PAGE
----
A friend of mine who is not aware of my T status commented that I was a different person. Previously, she said, even when I was in a good mood, I would complain about something - problems at work, or not enough time - always something. She said that my negative background feelings were gone. And she was right. I am happy now. I often think of Scrooge at the end of “A Christmas Carol” when he frowns and says, “I don’t deserve to be so happy”, then starts laughing and adds, “But I can’t help it”!
And now at three
and a half months, I know a lot more about myself. It has been a
wonderful experience. I want to go on feeling this way, forever.
“Simply quit when you choose. Take responsibility for this”.
But since any experiment has to be demonstrable and repeatable, I will reluctantly bring mine to an end soon at a little over four months. Why? Two reasons. I really don’t want to. But I have to know. If my prior feelings were testosterone related, I need to know how much of my present feelings are estrogen related. With my physical effects, I realize that I better not go the full six months because I may already have permanent changes and because of reason two below. And my new found sense of ME is currently very content. I think this is probably a permanent change of perspective and an acceptance of myself that my hormone experiment and accident helped me to arrive at. I want to know how permanent that change is, and how much of it, like my long ago male attitude, is hormonally induced.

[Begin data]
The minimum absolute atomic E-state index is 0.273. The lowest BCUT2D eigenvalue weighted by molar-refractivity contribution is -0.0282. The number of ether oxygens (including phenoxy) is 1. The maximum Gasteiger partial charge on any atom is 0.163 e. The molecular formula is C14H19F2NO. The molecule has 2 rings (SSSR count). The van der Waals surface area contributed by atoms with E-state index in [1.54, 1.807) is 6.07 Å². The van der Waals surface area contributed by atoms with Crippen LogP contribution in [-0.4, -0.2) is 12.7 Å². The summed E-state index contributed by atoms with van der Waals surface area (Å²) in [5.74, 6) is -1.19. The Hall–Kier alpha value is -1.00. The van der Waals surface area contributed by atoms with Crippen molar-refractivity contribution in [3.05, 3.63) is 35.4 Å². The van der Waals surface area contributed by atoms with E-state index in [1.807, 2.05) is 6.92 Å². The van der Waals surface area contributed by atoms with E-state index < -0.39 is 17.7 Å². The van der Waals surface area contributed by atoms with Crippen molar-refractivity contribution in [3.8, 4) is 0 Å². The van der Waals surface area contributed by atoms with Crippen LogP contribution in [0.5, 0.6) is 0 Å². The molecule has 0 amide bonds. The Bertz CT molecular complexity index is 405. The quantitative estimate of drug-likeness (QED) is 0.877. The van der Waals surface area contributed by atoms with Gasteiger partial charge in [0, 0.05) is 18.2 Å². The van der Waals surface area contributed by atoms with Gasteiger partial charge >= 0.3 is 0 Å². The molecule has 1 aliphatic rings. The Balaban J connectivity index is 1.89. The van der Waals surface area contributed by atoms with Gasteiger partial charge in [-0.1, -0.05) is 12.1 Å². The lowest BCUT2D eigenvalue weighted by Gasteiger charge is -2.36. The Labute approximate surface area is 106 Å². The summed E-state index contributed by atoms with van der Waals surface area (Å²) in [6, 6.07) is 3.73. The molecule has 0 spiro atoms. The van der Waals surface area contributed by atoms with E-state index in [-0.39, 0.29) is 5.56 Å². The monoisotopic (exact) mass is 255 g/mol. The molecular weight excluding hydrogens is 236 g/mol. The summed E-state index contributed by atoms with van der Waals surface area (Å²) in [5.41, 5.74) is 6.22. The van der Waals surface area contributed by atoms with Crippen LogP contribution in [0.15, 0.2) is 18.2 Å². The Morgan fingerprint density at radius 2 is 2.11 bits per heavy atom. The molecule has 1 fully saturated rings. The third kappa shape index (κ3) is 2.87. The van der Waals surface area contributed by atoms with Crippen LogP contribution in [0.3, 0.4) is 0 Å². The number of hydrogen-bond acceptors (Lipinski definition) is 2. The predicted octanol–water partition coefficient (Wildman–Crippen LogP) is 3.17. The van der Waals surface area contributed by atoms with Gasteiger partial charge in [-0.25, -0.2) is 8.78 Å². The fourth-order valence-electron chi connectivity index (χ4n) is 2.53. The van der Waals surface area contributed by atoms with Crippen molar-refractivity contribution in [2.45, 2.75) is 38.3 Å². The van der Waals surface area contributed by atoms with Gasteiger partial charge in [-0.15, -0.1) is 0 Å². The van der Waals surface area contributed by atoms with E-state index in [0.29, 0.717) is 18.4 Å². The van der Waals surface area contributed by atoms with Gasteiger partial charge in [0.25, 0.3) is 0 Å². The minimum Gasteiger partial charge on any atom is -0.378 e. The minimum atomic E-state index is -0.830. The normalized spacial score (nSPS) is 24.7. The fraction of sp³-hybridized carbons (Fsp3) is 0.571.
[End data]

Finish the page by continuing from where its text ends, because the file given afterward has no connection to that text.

And finally, due
to dealing with my issues in isolation, I have been self medicating.
Yes, I did my research and took precautions, but that is different than
having knowledgeable supervision and testing, and I know it, especially
with that point being made again so clearly on the Transsexuality site.
My new found clarity of mind sees that I not only hid my issues from others,
I’ve also hidden them and their consequences from myself. I was lucky
with the outcome of my accident, and I have been lucky again, but I no
longer want to risk my life when I finally feel ready to live it.
I have a Doctor who seems like he would be understanding, and he knows
that I have had some kind of positive change in my life. He suggested
that if I wanted to talk about it, to make an end of the day appointment
in a month or two when I do the final follow-up for my accident injuries.
I may do this, or I might drive one or two hours to the bigger cities nearby
and talk to someone there.
Whatever it takes. The clock has stopped ticking, and instead of the lost years behind, I am looking at the years of peace ahead for me. I now am ME, instead of being a guy at work and a girl at home. That ME feeling is worth fighting for, and I don’t want to go back to who I was before.
I started my experiment feeling like I was a ‘Tweener, someone In-Between but identifying as feminine, who might stay that way. I still feel like that. I haven’t developed a new urgency for SRS. But living in the present has another aspect to it. The journey is now more important than any imagined destination. I no longer state what the future will bring with conviction; I’ll let it develop. I know now that there is a difference between what we want to happen and what will happen, and I am not trying to force any issues anymore. The theme song for a favorite movie of mine, “Paint Your Wagon”, says,
“Where am I going,
I don’t know, where am I headed I ain’t certain,
all that I know is I am on my way.
When will I be
there I don’t know, when will I get there I ain’t certain,
all that I know is I am on my way.”
And that is enough.
forced by circumstances to pass as a guy at work for a few more
years until she can safely escape her academic career, she is
nevertheless beginning a slow transition and is feeling more like
aspires to be a writer or maybe a hermitess living in the woods.